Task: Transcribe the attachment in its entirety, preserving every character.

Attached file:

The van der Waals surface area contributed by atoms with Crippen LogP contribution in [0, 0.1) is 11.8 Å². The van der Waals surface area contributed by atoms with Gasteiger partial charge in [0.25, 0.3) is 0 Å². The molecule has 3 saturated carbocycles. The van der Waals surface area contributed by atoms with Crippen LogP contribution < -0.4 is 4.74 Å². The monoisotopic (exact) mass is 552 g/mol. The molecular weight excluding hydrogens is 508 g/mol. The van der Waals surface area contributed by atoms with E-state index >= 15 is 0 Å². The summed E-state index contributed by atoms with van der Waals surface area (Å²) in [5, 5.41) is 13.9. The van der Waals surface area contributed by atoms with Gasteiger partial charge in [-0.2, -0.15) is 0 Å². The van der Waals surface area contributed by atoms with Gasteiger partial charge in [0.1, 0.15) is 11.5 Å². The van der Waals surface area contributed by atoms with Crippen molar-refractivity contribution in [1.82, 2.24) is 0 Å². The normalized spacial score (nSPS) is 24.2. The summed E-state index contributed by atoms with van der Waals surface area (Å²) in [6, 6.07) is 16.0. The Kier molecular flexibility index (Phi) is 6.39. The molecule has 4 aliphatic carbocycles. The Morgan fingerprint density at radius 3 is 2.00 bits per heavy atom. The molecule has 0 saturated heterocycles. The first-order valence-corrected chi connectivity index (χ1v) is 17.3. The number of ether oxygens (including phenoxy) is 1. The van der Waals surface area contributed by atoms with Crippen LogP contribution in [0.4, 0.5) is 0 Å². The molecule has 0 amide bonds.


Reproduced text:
The van der Waals surface area contributed by atoms with Crippen LogP contribution in [0, 0.1) is 11.8 Å². The van der Waals surface area contributed by atoms with Gasteiger partial charge in [0.25, 0.3) is 0 Å². The molecule has 3 saturated carbocycles. The van der Waals surface area contributed by atoms with Crippen LogP contribution < -0.4 is 4.74 Å². The monoisotopic (exact) mass is 552 g/mol. The molecular weight excluding hydrogens is 508 g/mol. The van der Waals surface area contributed by atoms with E-state index >= 15 is 0 Å². The summed E-state index contributed by atoms with van der Waals surface area (Å²) in [5, 5.41) is 13.9. The van der Waals surface area contributed by atoms with Gasteiger partial charge in [-0.2, -0.15) is 0 Å². The van der Waals surface area contributed by atoms with Gasteiger partial charge in [0.1, 0.15) is 11.5 Å². The van der Waals surface area contributed by atoms with Crippen molar-refractivity contribution in [1.82, 2.24) is 0 Å². The normalized spacial score (nSPS) is 24.2. The summed E-state index contributed by atoms with van der Waals surface area (Å²) in [6, 6.07) is 16.0. The Kier molecular flexibility index (Phi) is 6.39. The molecule has 4 aliphatic carbocycles. The Morgan fingerprint density at radius 3 is 2.00 bits per heavy atom. The molecule has 0 saturated heterocycles. The first-order valence-corrected chi connectivity index (χ1v) is 17.3. The number of ether oxygens (including phenoxy) is 1. The van der Waals surface area contributed by atoms with Crippen LogP contribution in [0.4, 0.5) is 0 Å². The molecule has 0 amide bonds.